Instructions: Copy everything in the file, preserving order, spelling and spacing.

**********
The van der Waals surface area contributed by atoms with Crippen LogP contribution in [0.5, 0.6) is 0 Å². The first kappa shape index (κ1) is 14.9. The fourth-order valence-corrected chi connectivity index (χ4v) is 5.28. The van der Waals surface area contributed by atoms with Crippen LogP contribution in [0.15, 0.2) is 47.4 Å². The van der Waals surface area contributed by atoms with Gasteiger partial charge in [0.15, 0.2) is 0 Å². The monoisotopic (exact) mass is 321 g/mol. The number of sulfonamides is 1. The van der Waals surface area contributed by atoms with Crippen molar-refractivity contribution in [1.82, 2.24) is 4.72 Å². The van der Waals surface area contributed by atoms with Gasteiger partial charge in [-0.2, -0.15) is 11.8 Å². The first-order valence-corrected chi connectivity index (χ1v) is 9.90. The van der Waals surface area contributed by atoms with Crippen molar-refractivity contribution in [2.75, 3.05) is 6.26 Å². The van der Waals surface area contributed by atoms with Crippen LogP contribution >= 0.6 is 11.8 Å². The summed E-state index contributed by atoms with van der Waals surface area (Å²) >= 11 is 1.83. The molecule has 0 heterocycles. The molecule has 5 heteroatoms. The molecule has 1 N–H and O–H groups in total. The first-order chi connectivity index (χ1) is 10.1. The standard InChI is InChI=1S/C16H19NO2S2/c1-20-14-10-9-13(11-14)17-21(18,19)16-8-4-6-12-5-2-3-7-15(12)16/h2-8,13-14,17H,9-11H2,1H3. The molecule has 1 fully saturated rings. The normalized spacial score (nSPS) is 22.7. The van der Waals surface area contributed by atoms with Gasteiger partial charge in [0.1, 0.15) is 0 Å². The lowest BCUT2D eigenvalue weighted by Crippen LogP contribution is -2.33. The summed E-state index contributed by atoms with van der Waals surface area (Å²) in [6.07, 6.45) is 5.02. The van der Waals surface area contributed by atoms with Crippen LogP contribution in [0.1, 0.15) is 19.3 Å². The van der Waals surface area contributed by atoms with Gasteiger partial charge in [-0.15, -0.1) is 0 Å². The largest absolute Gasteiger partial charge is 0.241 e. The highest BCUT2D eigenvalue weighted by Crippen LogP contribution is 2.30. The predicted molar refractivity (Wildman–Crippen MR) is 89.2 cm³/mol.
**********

The van der Waals surface area contributed by atoms with Crippen LogP contribution in [0.5, 0.6) is 0 Å². The first kappa shape index (κ1) is 14.9. The fourth-order valence-corrected chi connectivity index (χ4v) is 5.28. The van der Waals surface area contributed by atoms with Crippen LogP contribution in [0.15, 0.2) is 47.4 Å². The van der Waals surface area contributed by atoms with Gasteiger partial charge in [0.15, 0.2) is 0 Å². The monoisotopic (exact) mass is 321 g/mol. The number of sulfonamides is 1. The van der Waals surface area contributed by atoms with Crippen molar-refractivity contribution in [1.82, 2.24) is 4.72 Å². The van der Waals surface area contributed by atoms with Gasteiger partial charge in [-0.2, -0.15) is 11.8 Å². The first-order valence-corrected chi connectivity index (χ1v) is 9.90. The van der Waals surface area contributed by atoms with Crippen molar-refractivity contribution in [2.75, 3.05) is 6.26 Å². The van der Waals surface area contributed by atoms with Crippen LogP contribution >= 0.6 is 11.8 Å². The summed E-state index contributed by atoms with van der Waals surface area (Å²) >= 11 is 1.83. The molecule has 0 heterocycles. The molecule has 5 heteroatoms. The molecule has 1 N–H and O–H groups in total. The first-order chi connectivity index (χ1) is 10.1. The standard InChI is InChI=1S/C16H19NO2S2/c1-20-14-10-9-13(11-14)17-21(18,19)16-8-4-6-12-5-2-3-7-15(12)16/h2-8,13-14,17H,9-11H2,1H3. The molecule has 1 fully saturated rings. The normalized spacial score (nSPS) is 22.7. The van der Waals surface area contributed by atoms with Gasteiger partial charge in [0.1, 0.15) is 0 Å². The lowest BCUT2D eigenvalue weighted by Crippen LogP contribution is -2.33. The summed E-state index contributed by atoms with van der Waals surface area (Å²) in [6.07, 6.45) is 5.02. The van der Waals surface area contributed by atoms with Crippen LogP contribution in [0.1, 0.15) is 19.3 Å². The van der Waals surface area contributed by atoms with Gasteiger partial charge in [-0.15, -0.1) is 0 Å². The largest absolute Gasteiger partial charge is 0.241 e. The highest BCUT2D eigenvalue weighted by Crippen LogP contribution is 2.30. The predicted molar refractivity (Wildman–Crippen MR) is 89.2 cm³/mol.